By Joanna Lewis
With limited space often a major factor when creating a garden in Cayman, a living wall may be the ideal solution for small areas.
Also known as a vertical garden or green wall, a living wall has become popularised the world over by eminent French botanist and artist Patrick Blanc.
Many of his projects have become renowned for their practicality combined with their aesthetic value.
An example of this type of wall can be found at Cassia Court in Camana Bay where it provides a serene garden ambiance and a visual barricade to the entrance of The Terraces residential area.
“A living wall is basically a garden which is vertical,” explains Andy Adapa, senior manager of landscape services for Dart Realty (Cayman) Ltd.
“In simple terms, it’s like hanging a carpet of plants. Unlike a regular garden, the vertical garden can’t hold heavy soil or any plant which you would normally grow in your garden.
“Living wall, vertical garden or green wall are all synonyms for this type of garden which has gained in popularity due to a conscious effort to improve the air quality and green environment in urban areas and interior offices where space is limited. These walls can be attached to a structure, or stand independently like the one at Camana Bay.”
The design idea for the wall at Camana Bay is to create a visual barricade between the roundabout in front of the entrance to The Terraces and the Cassia Court patio.
“Someone having a coffee in the courtyard, or reading a book, experiences a serene garden ambience and is not distracted by the incoming traffic to The Terraces,” Andy points out.
The Camana Bay living wall is built from a steel structure, which provides the skeleton to which Epiweb slab panels are fastened. Some 496 pockets hold four to six-inch inch potted plants.
In between the potted plants, it has taken around 4,000 Tillandsia, a small type of bromeliad, to cover the entire wall.
“Epiweb is made of 70 per cent recycled plastic and its water-keeping ability is 76 per cent of its own weight,” explains Andy. “Using synthetic waste like plastic to help support plant life is the most amazing part of the wall.”
Initially, the designers wanted the wall to be covered entirely with bromeliads which are epiphytes, meaning plants which normally grow on other plants for support, such as the local banana orchid.
“Cayman’s sun, however, proved to be too hot for the bromeliads so we had to replace them with Epipremnum species, commonly called pothos and syngoniums,” says Andy.
A living wall is usually designed to hold moisture for a prolonged period of time, which means that the plants don’t require frequent watering.
At Camana Bay, the wall has a built-in irrigation system with a mister on top that comes on every hour for two minutes during summer and one minute during winter.
According to Andy, individual homeowners in Cayman could create a living wall themselves, depending on the size, with some readymade structures available, which Camana Bay Nursery would be happy to help source.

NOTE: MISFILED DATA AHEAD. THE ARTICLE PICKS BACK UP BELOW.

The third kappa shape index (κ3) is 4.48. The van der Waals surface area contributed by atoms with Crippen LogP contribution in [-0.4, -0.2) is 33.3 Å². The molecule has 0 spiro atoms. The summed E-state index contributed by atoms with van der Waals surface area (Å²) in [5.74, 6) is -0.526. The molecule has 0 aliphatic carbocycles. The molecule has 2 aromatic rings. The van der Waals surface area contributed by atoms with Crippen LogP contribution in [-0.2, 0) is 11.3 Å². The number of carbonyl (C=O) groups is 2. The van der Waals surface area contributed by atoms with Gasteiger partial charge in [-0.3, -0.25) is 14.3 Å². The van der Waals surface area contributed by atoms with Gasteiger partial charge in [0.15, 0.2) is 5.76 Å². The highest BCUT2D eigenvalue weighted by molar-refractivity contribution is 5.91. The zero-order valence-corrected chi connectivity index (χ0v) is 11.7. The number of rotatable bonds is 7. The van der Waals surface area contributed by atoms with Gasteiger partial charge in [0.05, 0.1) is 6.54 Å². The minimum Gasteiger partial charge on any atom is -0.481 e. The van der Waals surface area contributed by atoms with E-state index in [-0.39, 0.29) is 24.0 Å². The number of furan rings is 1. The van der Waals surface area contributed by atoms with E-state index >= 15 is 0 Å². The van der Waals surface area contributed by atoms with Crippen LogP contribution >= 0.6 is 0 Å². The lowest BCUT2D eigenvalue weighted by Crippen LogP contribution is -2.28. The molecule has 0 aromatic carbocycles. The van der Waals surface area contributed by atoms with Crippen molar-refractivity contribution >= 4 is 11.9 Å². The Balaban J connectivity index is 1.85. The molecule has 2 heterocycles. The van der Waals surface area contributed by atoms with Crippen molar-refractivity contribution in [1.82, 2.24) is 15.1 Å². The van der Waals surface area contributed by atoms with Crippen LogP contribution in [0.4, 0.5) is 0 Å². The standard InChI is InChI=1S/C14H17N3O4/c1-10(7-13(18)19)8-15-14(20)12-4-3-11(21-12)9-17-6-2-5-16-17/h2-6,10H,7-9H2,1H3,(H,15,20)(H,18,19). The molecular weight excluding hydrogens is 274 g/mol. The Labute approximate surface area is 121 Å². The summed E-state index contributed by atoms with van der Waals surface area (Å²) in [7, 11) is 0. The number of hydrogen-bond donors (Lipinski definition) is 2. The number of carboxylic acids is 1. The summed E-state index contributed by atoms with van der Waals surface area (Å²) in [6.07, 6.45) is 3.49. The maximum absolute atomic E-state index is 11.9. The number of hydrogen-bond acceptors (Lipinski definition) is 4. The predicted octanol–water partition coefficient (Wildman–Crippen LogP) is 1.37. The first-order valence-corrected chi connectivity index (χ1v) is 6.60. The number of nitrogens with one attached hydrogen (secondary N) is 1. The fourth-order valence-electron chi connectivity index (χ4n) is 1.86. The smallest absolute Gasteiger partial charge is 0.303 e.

However, he advises that the plant selection should be carried out by a professional horticulturist or an experienced gardener as this is critical to the success of the wall.
“The location of the wall and its design will dictate which type of plants can be grown,” he says.
“The plants should be carefully selected based on the environment and available light conditions.”
In addition to the advantage of being able to create a garden in a limited space, a living wall can also help improve air quality and enhance aesthetics.
“A living wall attached to a building structure reduces the heat and lowers the interior temperatures by absorbing the heat from the sun,” explains Andy.
“With a little bit of imagination and plant knowledge, anyone can build a vertical garden using orchids, bromeliads and ferns. The key is to make it interesting using a combination of colour, foliage and texture.
“If done right, they can change blank boring walls into colourful living gardens for everyone to enjoy, reducing the temperature and improving the air quality at the same time.”
Botanist Patrick Blanc developed the idea of a vertical garden while he was a student in France in the 1960s.
He patented the idea in 1988 and 1996 and, following the success of his work, he became considered an artist.
In 2001, he was commissioned to undertake a huge installation on a blind wall at the chic Pershing Hall Hotel in Paris, after which many famous architects became interested in his work.
Blanc has since undertaken dozens of commissions around the globe, with prominent works including the likes of Hôtel Byblos, Saint-Tropez (2002), Salons Qantas, Melbourne, Australia (2007), Sky Team Lounge, Heathrow Airport (2009), Palm Jumeirah Sofitel, Dubai (2012), and the New York Botanical Garden, Orchid Show (2012).
“The vertical garden allows human beings to re-create a living system very similar to natural environments,” he says. “It is a way to add nature to places where people once removed it. Thanks to this botanical knowledge and long-lasting experience, it is now possible to display natural-looking plant landscapes even though they are man-made.”